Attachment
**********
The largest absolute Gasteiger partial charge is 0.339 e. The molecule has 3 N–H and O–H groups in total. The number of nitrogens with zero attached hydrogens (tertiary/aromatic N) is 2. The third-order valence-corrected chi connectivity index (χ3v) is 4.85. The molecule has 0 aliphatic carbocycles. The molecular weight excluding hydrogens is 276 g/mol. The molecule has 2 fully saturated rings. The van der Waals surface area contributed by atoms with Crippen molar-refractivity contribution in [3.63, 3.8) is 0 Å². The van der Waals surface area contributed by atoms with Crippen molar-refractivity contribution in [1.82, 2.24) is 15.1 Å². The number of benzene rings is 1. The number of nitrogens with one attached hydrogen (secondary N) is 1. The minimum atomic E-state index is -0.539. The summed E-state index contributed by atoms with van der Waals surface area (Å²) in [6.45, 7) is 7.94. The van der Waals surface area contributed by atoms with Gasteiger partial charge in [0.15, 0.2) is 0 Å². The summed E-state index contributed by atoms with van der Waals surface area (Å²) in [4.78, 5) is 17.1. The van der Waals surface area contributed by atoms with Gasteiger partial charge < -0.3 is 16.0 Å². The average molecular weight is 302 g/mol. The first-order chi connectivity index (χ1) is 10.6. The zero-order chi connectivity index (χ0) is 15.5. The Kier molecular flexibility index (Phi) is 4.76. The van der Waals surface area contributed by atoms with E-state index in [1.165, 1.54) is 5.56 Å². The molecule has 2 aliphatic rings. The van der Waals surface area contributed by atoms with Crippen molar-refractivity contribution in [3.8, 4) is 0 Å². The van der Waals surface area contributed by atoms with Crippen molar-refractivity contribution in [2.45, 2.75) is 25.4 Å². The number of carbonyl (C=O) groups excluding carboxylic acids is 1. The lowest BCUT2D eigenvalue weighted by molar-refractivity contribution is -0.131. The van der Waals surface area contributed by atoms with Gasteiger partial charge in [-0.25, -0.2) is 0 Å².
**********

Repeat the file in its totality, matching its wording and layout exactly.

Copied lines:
The largest absolute Gasteiger partial charge is 0.339 e. The molecule has 3 N–H and O–H groups in total. The number of nitrogens with zero attached hydrogens (tertiary/aromatic N) is 2. The third-order valence-corrected chi connectivity index (χ3v) is 4.85. The molecule has 0 aliphatic carbocycles. The molecular weight excluding hydrogens is 276 g/mol. The molecule has 2 fully saturated rings. The van der Waals surface area contributed by atoms with Crippen molar-refractivity contribution in [3.63, 3.8) is 0 Å². The van der Waals surface area contributed by atoms with Crippen molar-refractivity contribution in [1.82, 2.24) is 15.1 Å². The number of benzene rings is 1. The number of nitrogens with one attached hydrogen (secondary N) is 1. The minimum atomic E-state index is -0.539. The summed E-state index contributed by atoms with van der Waals surface area (Å²) in [6.45, 7) is 7.94. The van der Waals surface area contributed by atoms with Gasteiger partial charge in [0.15, 0.2) is 0 Å². The summed E-state index contributed by atoms with van der Waals surface area (Å²) in [4.78, 5) is 17.1. The van der Waals surface area contributed by atoms with Gasteiger partial charge < -0.3 is 16.0 Å². The average molecular weight is 302 g/mol. The first-order chi connectivity index (χ1) is 10.6. The zero-order chi connectivity index (χ0) is 15.5. The Kier molecular flexibility index (Phi) is 4.76. The van der Waals surface area contributed by atoms with E-state index in [1.165, 1.54) is 5.56 Å². The molecule has 2 aliphatic rings. The van der Waals surface area contributed by atoms with Crippen molar-refractivity contribution in [3.8, 4) is 0 Å². The van der Waals surface area contributed by atoms with Crippen molar-refractivity contribution in [2.45, 2.75) is 25.4 Å². The number of carbonyl (C=O) groups excluding carboxylic acids is 1. The lowest BCUT2D eigenvalue weighted by molar-refractivity contribution is -0.131. The van der Waals surface area contributed by atoms with Gasteiger partial charge in [-0.25, -0.2) is 0 Å².